What do I owe the past.
I barely remember landfall in Halifax,
train ride through Quebec cedars,
arrival in Kitchener.
Family was a hint of somewhere else,
three slabs of history on a plate of Slovakia,
the Ukraine and Germany. The sun
glances off stories of when and where.
This week at work, I watched a woman
walk past the security hut, tattoo bright
on her left shoulder blade. It was
a blue butterfly, entangled in flowers.
I imagined her making a statement,
how she was unique – to the point where,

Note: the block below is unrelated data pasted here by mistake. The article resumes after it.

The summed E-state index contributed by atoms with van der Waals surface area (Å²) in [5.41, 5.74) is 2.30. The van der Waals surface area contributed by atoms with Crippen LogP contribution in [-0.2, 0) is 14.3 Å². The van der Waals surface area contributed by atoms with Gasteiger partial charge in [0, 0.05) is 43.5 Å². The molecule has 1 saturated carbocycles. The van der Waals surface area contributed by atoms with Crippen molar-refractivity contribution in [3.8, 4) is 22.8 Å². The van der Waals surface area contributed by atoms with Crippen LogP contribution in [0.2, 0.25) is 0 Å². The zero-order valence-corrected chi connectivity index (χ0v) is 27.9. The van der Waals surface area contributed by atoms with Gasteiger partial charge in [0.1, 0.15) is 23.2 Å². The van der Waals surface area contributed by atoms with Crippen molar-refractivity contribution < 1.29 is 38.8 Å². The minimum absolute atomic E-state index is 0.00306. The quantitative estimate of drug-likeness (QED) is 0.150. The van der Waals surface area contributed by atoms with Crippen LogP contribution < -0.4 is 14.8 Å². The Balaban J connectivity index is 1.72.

were she found dead in a Toronto
alley, her identity would be sealed
by that blue tattoo. My father once
attended an engagement party for
a very good friend of mine, my mother
away, visiting European relatives
and he told everyone who asked,
that the tattoo on his left hand,
the hand that stretched out naturally
in greeting, that the tattoo was
his mother’s name. He smiled as
everyone looked and passed comments
about the depths of his love for his
mother, the East Worker who, having
abandoned his home in the arms of the invaders,
never returned, though my mother says
he cried for a very long time when he
received the letter about my grandfather’s death.